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Shabbat Parashat Shemot | 5769

Holy Things That Bring Long Life, Fully Entering a Synagogue Before Prayer

Ein Ayah



Holy Things That Bring Long Life

(based on Berachot 1:91)

 

Gemara: They told Rabbi Yochanan: there are old men in Bavel. He was surprised and said: “The pasuk says, ‘… so that your days and the days of your children shall be long in the Land,’ implying that in chutz la’aretz (the Diaspora) there is not long life.” Once they told him that they came early and stayed late in batei k’nesset (synagogues), he said: “That is what did it for them.”

Ein Ayah: The lengthening of lives comes from two factors: 1) from the arrangement of ethical life with good middot (personal qualities) and refraining from getting pulled in after desires and luxuries. This can be attained only by the good influence of ethics and fear of G-d. 2) Additionally, when the powers of the spirit increase they lengthen the days of one’s life.

For this reason, Rabbi Yochanan wondered about long life in the Diaspora. Long life for Jews is suitable only in Eretz Yisrael, where the Land’s sanctity and great ethical elements for the Nation of Israel that are inherent to it uplift the spirit and strengthen the spiritual powers. It also leads people in the straight path of an ethical life and good middot. However, in the Diaspora the land causes “torn-up wisdom” and a confusion of the middot. How can the spiritual powers be strengthened and the middot straightened there to arrange good ethical lives that lengthen days?

However, when people told Rabbi Yochanan that people came early and stayed late in batei k’nesset, he said that this is what did it for them. This is because the elevating of the spirit, the influence of good middot, and arriving at abundant, pleasant ethical life come to the heart by one being in the house of Hashem daily, joining in to the communal ethical life. This helps by the beit k’nesset serving as a mini-sanctuary in the lands of dispersion. The gemara brings a proof that wisdom can cause more complete middot and the justice of life, which increase the length of life from the following pasuk: “Fortunate is the person who listens to Me to frequent My doorways daily, to guard the doorposts of My openings” (Mishlei 8:34). This means that when entering the places where wisdom and completeness find a place, the spirit must be uplifted and the middot must be straightened. The pasuk continues  to speak of one “who finds Me,” in the manner of chancing upon something without giving the matter thought, but by frequenting good holy places where people sanctify His Blessed Name. This naturally causes the sanctification of one’s spirit and completeness until he “finds life and extracts good will from Hashem.” This occurs by going on a straight path and keeping statutes and proper justice to be good to Hashem and with people.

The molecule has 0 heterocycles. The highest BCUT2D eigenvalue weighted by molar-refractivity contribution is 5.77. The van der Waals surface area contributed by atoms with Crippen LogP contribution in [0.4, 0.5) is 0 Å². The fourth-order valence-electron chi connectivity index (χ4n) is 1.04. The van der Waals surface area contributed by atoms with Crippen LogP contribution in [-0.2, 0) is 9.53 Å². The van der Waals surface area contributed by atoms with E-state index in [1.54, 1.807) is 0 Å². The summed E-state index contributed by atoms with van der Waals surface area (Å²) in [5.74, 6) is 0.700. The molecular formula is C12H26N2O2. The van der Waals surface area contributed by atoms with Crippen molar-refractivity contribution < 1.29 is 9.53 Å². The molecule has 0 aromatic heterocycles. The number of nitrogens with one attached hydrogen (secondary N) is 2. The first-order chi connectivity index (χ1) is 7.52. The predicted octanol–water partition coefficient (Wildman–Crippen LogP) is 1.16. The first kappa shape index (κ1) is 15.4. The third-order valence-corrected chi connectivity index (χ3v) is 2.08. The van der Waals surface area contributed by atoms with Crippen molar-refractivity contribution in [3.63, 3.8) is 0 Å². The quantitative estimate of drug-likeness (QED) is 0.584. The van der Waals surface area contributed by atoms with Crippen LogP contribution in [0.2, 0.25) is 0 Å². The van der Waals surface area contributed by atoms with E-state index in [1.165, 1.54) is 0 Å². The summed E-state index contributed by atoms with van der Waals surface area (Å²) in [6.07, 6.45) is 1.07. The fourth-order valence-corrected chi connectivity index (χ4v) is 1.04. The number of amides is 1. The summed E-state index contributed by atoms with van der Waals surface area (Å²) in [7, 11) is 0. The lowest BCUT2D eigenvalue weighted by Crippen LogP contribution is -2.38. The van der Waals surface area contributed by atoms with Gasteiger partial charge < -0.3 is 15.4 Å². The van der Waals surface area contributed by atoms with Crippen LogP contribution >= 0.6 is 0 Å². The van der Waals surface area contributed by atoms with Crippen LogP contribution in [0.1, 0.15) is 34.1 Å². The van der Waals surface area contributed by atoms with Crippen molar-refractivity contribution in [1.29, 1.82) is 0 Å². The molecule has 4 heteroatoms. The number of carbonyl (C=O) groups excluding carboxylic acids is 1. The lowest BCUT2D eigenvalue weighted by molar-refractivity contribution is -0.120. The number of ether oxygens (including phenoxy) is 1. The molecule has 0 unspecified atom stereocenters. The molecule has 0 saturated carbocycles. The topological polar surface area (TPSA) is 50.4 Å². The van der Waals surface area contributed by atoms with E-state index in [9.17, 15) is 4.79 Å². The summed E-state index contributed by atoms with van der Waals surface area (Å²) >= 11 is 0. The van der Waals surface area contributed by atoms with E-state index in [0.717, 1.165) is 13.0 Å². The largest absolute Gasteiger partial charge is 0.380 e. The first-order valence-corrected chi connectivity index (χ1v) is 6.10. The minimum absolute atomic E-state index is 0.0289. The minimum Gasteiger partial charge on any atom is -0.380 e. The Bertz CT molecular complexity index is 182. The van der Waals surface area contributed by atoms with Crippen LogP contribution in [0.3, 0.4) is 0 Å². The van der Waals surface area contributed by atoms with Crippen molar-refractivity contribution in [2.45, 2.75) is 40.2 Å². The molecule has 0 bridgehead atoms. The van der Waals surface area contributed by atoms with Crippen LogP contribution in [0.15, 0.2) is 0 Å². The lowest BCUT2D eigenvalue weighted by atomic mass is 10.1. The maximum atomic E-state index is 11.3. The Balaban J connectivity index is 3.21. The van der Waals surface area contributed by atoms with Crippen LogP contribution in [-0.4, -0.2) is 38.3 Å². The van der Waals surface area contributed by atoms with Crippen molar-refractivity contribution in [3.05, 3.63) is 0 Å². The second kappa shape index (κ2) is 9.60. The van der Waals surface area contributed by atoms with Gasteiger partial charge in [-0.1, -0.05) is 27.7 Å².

Fully Entering a Synagogue Before Prayer

(based on Berachot 1:92)

 

Gemara: A person should always enter the measure of two openings and afterward pray.

Ein Ayah: This comes to teach us that one who prays in a beit k’nesset should be careful of two things. First he should remove the burden of his thoughts, which may be overloaded with fleeting needs and a life of physicality and interest in his desires. That is the point of the first door. The second is to positively elevate himself toward ethical needs, which are related to the needs of the entire community. This is because the needs of a community always overlap with the needs of morality because the life of the community cannot be good unless they follow justice and the fear of Hashem. Only after the measure of the two doorways (of leaving the physical and entering the moral) will one be able to leave behind his own personal, physical needs because the goal of prayer is to go beyond such concerns.

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Dedication

 

This edition of Hemdat Yamim is dedicated to the memory of Shirley, Sara Rivka bat Yaakov Tzvi HaCohen z”L
as well as

R ' Meir ben Yechezkel Shraga      Brachfeld

o.b.m

Hemdat Yamim is endowed by
Les & Ethel Sutker of Chicago, Illinois in loving memory of
Max and Mary Sutker

and Louis and Lillian Klein, z”l.

 

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